The Productive Network - Nodes

Overview | Method | Nodes | Paths | Morphology | Implementation

Wholesale and Retail Nodes extracted and categorised

Wholesale Nodes
Wholesale nodes were identified and categorised according to the number of connections from W1 (one connection) to W6+ (for six or more connections).

Our sample tissue does not contain 1's or 2's.  This is a result of the networking algorithm, which connects many retail nodes to a single wholesale node.  
Our lowest ranked wholesale node is a W3, of which there are two, both at the perimeters of the tissue and would likely become W4 or W5 when the city expands.  W4's are most commonly occurring, which we will call 'Minor Hubs' 

Nodes beyond W4, we classify as 'Major Hubs.' Our sample tissue generated (3) W5's, (1) W6, and (1) W7.
The distribution of node types is a result of the αd and Ov parameters used in the network building steps.

Retail Nodes
In the same way, Retail nodes were identified and categorised according to their number of connections, from R1 to R6+.

Retail nodes tend to connect only to the neighbours before or after them on route towards a Wholesale node.  The range of what is considered 'on route' is a determined by the angle of detour (αd ) value.
R2's were most frequent (22), which are essentially points along a continuous path.  These will likely serve the immediate connected blocks.  
R3's were next most frequent (16).  These, as well as the R4's (of which there are only 4) will have a larger draw, so we'll call these 'Local Nuclei'.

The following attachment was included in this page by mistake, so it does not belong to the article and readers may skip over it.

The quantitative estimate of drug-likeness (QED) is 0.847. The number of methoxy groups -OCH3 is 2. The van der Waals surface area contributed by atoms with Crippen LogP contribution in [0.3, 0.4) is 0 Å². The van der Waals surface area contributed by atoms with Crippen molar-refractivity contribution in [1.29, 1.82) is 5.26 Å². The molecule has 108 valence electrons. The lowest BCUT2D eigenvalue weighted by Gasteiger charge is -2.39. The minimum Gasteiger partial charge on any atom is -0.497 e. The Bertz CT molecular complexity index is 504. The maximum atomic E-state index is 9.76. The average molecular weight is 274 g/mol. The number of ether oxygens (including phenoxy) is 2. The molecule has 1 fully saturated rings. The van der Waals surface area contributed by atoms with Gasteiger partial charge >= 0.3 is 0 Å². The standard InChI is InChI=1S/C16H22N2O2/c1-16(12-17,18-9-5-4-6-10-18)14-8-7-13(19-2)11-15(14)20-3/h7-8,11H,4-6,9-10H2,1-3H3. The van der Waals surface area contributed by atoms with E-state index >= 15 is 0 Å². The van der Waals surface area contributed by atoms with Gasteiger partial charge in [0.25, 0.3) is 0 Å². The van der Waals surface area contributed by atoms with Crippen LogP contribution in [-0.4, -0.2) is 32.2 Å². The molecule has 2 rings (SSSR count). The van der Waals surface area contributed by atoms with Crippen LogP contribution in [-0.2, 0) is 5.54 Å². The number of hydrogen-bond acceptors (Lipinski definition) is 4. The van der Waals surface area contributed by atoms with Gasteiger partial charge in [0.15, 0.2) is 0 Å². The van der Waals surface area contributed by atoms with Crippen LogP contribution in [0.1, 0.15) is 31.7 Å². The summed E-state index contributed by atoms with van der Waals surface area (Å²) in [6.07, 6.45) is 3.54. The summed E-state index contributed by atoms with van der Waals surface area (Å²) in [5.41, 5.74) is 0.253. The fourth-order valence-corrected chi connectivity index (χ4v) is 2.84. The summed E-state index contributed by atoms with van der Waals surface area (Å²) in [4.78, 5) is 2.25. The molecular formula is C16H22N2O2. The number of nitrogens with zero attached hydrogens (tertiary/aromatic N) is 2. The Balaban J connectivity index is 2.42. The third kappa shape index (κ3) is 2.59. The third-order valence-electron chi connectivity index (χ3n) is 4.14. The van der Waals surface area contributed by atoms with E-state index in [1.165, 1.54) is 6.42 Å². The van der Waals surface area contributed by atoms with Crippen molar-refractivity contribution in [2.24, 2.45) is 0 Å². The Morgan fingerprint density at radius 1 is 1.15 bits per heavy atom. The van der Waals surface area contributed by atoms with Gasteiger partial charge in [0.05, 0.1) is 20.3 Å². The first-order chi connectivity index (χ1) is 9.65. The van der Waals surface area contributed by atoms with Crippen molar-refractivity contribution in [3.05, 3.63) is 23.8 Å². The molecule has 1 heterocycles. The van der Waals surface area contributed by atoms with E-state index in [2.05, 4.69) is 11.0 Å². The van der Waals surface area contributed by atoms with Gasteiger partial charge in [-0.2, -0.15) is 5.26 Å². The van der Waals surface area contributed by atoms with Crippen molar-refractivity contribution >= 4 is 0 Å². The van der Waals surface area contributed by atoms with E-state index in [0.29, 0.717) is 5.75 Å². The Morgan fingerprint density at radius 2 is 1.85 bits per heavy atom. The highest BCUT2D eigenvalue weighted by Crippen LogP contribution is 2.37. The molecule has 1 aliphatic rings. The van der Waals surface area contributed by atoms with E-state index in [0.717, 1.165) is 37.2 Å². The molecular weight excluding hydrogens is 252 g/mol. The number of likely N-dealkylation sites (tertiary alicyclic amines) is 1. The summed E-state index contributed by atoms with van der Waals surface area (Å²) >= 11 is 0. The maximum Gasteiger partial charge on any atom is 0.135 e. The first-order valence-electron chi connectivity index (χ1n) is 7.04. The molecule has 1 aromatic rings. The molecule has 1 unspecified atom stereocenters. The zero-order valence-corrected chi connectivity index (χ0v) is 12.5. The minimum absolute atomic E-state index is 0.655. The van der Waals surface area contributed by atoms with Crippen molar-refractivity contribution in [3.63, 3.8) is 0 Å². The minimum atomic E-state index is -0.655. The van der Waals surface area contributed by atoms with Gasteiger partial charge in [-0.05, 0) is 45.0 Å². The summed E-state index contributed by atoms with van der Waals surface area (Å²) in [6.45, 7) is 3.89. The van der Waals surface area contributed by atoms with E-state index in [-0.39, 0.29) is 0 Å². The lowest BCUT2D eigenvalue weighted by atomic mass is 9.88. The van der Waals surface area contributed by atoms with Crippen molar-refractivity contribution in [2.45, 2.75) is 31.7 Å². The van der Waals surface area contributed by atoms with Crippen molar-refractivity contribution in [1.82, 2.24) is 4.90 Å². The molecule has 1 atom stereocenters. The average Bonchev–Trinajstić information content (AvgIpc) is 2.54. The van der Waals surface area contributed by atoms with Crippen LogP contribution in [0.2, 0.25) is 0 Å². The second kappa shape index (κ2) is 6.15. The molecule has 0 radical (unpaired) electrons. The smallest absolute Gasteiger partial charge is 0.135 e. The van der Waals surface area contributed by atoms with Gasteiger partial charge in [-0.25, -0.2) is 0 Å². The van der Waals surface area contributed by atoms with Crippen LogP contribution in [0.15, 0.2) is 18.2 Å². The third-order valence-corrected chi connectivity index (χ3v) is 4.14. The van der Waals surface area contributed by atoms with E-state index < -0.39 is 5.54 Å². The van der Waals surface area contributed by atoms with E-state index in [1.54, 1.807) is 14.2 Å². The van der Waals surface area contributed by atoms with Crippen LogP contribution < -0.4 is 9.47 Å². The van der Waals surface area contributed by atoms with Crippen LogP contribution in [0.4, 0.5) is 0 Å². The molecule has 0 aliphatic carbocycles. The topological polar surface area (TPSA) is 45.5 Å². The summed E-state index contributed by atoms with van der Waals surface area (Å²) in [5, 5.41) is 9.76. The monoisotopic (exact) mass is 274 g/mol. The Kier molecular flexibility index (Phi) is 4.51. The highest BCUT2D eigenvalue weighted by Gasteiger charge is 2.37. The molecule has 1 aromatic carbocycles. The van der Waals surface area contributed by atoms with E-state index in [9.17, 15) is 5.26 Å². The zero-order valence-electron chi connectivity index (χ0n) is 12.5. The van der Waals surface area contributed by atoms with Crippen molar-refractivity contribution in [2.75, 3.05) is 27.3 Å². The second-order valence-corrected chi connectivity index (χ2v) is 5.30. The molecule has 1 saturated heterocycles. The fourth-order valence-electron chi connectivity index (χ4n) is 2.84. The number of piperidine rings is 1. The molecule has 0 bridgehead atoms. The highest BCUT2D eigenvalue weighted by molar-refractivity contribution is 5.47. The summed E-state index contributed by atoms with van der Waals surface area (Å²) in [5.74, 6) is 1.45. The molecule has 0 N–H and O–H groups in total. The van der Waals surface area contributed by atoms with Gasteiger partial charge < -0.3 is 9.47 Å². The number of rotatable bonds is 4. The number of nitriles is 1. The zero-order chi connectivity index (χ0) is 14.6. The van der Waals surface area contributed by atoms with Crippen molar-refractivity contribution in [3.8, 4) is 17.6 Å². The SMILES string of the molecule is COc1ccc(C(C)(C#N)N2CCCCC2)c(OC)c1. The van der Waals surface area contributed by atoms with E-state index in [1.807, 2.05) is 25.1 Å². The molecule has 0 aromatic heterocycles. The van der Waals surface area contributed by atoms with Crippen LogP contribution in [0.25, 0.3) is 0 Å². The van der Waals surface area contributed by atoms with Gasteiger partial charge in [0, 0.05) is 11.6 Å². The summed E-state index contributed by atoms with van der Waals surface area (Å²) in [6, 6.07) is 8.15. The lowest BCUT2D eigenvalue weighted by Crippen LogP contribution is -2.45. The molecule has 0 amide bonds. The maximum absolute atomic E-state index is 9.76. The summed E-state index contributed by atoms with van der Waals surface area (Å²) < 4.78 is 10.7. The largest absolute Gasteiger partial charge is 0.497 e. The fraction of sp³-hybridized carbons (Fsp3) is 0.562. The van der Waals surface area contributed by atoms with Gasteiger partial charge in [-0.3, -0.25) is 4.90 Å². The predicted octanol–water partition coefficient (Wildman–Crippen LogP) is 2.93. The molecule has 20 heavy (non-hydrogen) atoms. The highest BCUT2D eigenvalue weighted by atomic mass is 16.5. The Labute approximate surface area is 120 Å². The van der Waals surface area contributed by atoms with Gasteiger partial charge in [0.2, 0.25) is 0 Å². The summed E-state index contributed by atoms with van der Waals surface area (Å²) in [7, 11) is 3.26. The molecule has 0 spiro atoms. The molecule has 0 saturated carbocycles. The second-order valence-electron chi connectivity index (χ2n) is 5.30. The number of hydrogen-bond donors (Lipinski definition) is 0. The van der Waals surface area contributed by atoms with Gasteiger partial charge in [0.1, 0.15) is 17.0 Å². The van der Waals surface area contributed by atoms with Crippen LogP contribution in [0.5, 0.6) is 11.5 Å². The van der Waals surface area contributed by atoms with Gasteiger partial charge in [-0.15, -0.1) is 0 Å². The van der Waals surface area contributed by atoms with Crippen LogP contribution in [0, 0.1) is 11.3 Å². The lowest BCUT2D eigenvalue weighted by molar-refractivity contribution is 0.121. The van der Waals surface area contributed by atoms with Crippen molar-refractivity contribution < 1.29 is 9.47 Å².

Although there are no R5's, we have an aberrant occurrence of an R6, which due to its highly connected nature, would likely function as a hub, similar to a W5 or W6, although without the wholesale function, which might limit its initial global draw.

Wholesale Nodes Programmes allocated

Wholesale Nodes
Programme space was allocated relative to the connectivity rating of the node.  Highest connected nodes are designated a total open space of 10,000 m2, which is comparable to Leicester Square (8000 m2) or Bedford Square (13000m2) in London, UK.  This area is from facade to facade and so is further broken down into circulation, production, outdoor eating/drinking and finally an unprogrammed open space is reserved.  These areas are then scaled down and adjusted for each node type.

Space is also allocated for complementary programmes in the bounding architectural volumes.  Each node requires a food shop and supporting infrastructure, as well as social mixing spaces, each scaled according to node rank and expected volume of people.  To calculate the area available for these, the perimeter of the circle with an area = assigned open space was taken as a frontage length, a depth was added for a typical urban shop footprint, and number of floors designated.  The total was then broken into the various categories of enclosed programmes.

These initial numbers should be further refined with a more in depth analysis of projected people flows.  

Retail Nodes Programme space allocated

Retail Nodes
Programme space in retail nodes was allocated in a similar method although scales are more modest relative to the wholesale nodes.  While Wholesale nodes are by nature global attractors within our network, Retail nodes are expected to have a local draw, and so are expected to serve a smaller population. 

Node Programmes applied

Node Programmes Applied
In applying the programme areas to the nodes throughout the tissue according to rank, we can begin to see a differentiation in public spaces across our prototypical city.  The distribution of scales, with a higher concentration of larger, highly connected 'major hubs' near the centre, and smaller 'local nuclei' scattered throughout, suggests a hierarchy of spaces, with varying intensities of use driven by the inherent characteristics of the network.